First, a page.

Ravens' failure to help Joe Flacco at receiver a huge head-scratcher

Baltimore Ravens officials talked about the importance of upgrading the supporting cast around quarterback Joe Flacco since the end of last season. General manager Ozzie Newsome even said the Ravens need to find "a complementary receiver."

Nearly a week into free agency, the biggest question from what has been a productive start for the Ravens is this: Where's that new wide receiver?

Baltimore has watched the market for wide receivers essentially dry up, and what makes it even more perplexing is the fact that many of these pass-catchers received affordable deals. Unlike the crazy spending for offensive tackles, productive wide receivers such as Alshon Jeffery (one year, $9.5 million), Kenny Britt (an average of $8.1 million) Brandon Marshall (an average of $5 million), Terrelle Pryor (one year, $6 million) and Torrey Smith (an average of $5 million) were moderately priced and could be had for short-term contracts.

This is a position that should be a priority for the Ravens. Baltimore wide receivers have caught the seventh-fewest touchdowns in the past two seasons (23). Instead, one can argue the Ravens focused more on defense by giving contracts that average more than $8.5 million per season to a nose tackle and safety.

While it's still a long way until Baltimore kicks off the regular season -- 180 days, to be exact -- there isn't anyone left in free agency who can significantly upgrade a wide receiver group that will be without its top producer over the past three seasons. Steve Smith Sr., who retired at the end of last season, accounted for one-quarter of Baltimore's receptions by wide receivers since 2013.

Kamar Aiken is the best remaining option because he thrived in this role in 2015 (75 catches for 944 yards), he's familiar with Flacco and he's only 28. The Ravens, though, didn't give him much of a vote of confidence last season when they dropped him on the depth chart and put him back on special teams.

The nostalgic pick is to sign Anquan Boldin, a key part of the Ravens' 2012 Super Bowl team who was unceremoniously traded a month after hoisting the Lombardi Trophy. But Boldin, 36, was held to a career-worst 584 yards and an 8.7-yard per catch average last season for Detroit.

The other choices come with red flags. Victor Cruz managed 39 catches last season after playing only six games the previous two years due to injuries. Michael Floyd is currently on home detention after pleading guilty to one charge of second offense extreme DUI and unless he receives permission, he won't be able to report to his new team until June 17.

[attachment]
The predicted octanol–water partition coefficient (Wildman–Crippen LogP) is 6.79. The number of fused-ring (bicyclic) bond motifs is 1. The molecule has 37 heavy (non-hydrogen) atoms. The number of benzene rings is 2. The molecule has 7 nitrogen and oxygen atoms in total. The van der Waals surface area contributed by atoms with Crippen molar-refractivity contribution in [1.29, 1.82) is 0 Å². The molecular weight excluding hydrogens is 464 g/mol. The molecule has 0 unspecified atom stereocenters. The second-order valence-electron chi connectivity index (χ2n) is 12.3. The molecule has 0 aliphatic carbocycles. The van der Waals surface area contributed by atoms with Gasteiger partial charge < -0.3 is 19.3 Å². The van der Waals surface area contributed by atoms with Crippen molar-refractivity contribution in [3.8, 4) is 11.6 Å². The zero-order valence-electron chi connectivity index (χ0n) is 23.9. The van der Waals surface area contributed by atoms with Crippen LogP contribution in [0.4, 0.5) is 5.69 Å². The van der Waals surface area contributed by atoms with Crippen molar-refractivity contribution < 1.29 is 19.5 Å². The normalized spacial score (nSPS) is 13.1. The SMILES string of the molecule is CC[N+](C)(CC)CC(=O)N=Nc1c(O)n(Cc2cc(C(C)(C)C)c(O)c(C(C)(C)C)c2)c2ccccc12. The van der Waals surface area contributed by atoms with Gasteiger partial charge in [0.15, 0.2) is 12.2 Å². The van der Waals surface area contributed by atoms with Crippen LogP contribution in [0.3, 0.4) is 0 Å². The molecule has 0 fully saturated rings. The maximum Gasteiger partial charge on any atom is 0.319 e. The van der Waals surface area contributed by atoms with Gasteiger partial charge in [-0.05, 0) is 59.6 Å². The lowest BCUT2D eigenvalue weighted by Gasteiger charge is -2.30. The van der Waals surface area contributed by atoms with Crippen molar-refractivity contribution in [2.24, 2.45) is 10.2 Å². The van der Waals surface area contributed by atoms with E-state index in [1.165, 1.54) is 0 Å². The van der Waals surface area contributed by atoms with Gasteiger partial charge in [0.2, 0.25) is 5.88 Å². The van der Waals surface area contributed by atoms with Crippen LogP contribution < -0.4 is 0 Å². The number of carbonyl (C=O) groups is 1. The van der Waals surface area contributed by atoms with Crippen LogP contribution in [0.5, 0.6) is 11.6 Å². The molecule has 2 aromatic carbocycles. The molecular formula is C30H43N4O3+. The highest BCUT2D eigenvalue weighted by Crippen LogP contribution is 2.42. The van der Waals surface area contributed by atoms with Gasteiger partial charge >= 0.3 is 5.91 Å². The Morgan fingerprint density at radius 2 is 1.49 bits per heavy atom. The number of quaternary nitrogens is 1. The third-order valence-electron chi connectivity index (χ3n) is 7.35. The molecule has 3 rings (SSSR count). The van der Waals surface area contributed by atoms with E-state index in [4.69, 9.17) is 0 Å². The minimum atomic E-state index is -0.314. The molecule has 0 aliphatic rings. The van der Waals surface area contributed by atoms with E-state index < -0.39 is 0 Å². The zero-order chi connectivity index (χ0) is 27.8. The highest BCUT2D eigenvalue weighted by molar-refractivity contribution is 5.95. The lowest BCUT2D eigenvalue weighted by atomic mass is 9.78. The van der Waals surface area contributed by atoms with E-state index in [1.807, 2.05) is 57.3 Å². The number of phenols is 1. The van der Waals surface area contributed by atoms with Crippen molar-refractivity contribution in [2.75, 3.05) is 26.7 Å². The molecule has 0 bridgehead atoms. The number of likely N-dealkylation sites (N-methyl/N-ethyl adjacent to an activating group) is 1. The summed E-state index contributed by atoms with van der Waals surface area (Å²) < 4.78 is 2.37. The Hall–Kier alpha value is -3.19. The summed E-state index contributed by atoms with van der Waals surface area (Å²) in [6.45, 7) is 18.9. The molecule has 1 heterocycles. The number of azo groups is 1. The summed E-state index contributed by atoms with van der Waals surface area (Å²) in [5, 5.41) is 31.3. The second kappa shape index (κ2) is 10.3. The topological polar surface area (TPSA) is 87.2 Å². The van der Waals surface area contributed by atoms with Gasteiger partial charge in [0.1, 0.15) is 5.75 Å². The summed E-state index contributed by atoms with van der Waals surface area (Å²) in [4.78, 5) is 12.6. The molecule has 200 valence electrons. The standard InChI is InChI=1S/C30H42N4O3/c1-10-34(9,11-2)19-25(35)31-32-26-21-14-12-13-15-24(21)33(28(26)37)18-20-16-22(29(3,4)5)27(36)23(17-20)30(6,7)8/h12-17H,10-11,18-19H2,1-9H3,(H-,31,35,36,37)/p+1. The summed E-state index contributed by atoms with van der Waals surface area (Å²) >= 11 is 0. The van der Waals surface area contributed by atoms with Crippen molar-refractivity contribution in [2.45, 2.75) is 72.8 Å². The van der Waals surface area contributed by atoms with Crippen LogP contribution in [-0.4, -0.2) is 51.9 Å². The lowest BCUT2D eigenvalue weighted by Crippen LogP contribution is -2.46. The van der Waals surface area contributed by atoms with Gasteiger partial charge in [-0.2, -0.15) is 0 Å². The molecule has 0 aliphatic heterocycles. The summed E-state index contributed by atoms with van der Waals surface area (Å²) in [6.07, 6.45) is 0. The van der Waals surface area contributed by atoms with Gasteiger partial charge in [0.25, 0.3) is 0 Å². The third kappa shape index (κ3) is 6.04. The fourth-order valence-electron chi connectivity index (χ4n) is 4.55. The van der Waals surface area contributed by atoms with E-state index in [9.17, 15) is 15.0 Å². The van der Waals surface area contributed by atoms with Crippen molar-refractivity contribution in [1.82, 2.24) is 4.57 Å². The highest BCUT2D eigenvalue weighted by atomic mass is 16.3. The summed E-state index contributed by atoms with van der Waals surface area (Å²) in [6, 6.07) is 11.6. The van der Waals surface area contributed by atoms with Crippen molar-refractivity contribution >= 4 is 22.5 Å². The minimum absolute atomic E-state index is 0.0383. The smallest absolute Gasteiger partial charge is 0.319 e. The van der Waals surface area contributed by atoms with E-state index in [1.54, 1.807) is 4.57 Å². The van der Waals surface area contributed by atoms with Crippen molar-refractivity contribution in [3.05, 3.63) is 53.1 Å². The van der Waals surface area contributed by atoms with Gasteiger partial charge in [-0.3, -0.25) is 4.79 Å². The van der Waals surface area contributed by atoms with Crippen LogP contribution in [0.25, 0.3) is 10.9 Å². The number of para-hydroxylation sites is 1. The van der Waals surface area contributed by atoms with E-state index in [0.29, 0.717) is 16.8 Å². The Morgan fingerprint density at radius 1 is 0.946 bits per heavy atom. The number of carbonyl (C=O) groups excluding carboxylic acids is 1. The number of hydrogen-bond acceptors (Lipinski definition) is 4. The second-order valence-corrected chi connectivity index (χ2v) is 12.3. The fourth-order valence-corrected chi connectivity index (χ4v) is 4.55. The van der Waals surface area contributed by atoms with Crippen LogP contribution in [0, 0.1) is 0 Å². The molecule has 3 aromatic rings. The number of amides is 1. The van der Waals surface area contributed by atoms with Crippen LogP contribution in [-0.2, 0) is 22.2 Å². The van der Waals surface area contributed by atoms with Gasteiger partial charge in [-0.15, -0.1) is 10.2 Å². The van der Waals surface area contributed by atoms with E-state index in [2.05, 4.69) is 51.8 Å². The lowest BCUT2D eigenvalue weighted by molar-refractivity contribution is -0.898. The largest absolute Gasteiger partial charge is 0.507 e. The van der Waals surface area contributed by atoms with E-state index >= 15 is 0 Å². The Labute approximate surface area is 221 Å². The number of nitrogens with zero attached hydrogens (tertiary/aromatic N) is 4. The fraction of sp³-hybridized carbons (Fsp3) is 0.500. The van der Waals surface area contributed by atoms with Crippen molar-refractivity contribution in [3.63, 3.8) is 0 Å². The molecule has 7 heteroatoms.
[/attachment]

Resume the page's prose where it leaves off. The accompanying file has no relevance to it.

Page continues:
The Ravens could think about trading for a wide receiver, given the scarcity in free agency. The Eagles might be open to dealing Jordan Matthews after they signed Jeffery and Smith in free agency. But trades have been a hit (Boldin) or miss (Lee Evans and Chris Givens) proposition for Baltimore.

Right now, Flacco only has two receivers on the roster that caught over 10 passes last season. Mike Wallace produced his first 1,000-yard season since 2011, and Breshad Perriman finished with 33 receptions after enduring injuries to both knees in his first 14 months with the team.

The Ravens' other wide receivers (Chris Moore, Michael Campanaro, Chris Matthews, Keenan Reynolds, Vince Mayle and Kenny Bell) are young and unproven. They've combined for 197 career receiving yards.

The emphasis should be improving the outside weapons for Flacco, who ranks No. 33 in passer rating (82.5) since winning the Super Bowl. In the AFC North, Ben Roethlisberger can throw all over the field to Antonio Brown, and Andy Dalton can count on A.J. Green to make game-changing plays. Flacco doesn't have the same luxury.

By not adding one of the top free-agent wide receivers, the Ravens are putting more pressure on themselves to find one early in the draft. With the No. 16 overall pick, Baltimore could have its pick of the top wide receiver (or, at the very least, two of them). Western Michigan's Corey Davis has the best ball skills, Clemson's Mike Williams has the prototypical height-speed for the position and Washington's John Ross has jaw-dropping speed after running the fastest 40-yard dash in the history of the NFL combine.

The Ravens have taken steps in the right direction to improve last season's 8-8 team. Baltimore kept nose tackle Brandon Williams, the top free agent in ESPN's rankings, and landed Tony Jefferson, the best safety in free agency. The Ravens also added a playmaker in the backfield in Danny Woodhead.

But, at this point, Baltimore has dropped the ball when it comes to wide receiver.